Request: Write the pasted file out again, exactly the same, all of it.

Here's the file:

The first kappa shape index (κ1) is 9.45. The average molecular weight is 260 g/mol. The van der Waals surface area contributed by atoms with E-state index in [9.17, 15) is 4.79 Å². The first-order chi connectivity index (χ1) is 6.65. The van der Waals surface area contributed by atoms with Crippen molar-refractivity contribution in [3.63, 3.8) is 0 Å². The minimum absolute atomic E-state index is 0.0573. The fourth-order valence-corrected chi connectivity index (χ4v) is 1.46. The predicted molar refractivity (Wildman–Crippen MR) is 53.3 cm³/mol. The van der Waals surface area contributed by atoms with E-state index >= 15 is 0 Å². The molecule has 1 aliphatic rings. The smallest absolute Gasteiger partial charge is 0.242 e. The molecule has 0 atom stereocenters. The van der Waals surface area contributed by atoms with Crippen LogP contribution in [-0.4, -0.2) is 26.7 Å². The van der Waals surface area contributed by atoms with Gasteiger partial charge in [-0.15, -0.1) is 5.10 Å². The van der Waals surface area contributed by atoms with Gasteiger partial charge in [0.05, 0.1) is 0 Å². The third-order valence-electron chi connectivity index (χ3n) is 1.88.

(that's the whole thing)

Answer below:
The first kappa shape index (κ1) is 9.45. The average molecular weight is 260 g/mol. The van der Waals surface area contributed by atoms with E-state index in [9.17, 15) is 4.79 Å². The first-order chi connectivity index (χ1) is 6.65. The van der Waals surface area contributed by atoms with Crippen molar-refractivity contribution in [3.63, 3.8) is 0 Å². The minimum absolute atomic E-state index is 0.0573. The fourth-order valence-corrected chi connectivity index (χ4v) is 1.46. The predicted molar refractivity (Wildman–Crippen MR) is 53.3 cm³/mol. The van der Waals surface area contributed by atoms with E-state index >= 15 is 0 Å². The molecule has 1 aliphatic rings. The smallest absolute Gasteiger partial charge is 0.242 e. The molecule has 0 atom stereocenters. The van der Waals surface area contributed by atoms with Crippen LogP contribution in [-0.4, -0.2) is 26.7 Å². The van der Waals surface area contributed by atoms with Gasteiger partial charge in [-0.15, -0.1) is 5.10 Å². The van der Waals surface area contributed by atoms with Gasteiger partial charge in [0.05, 0.1) is 0 Å². The third-order valence-electron chi connectivity index (χ3n) is 1.88.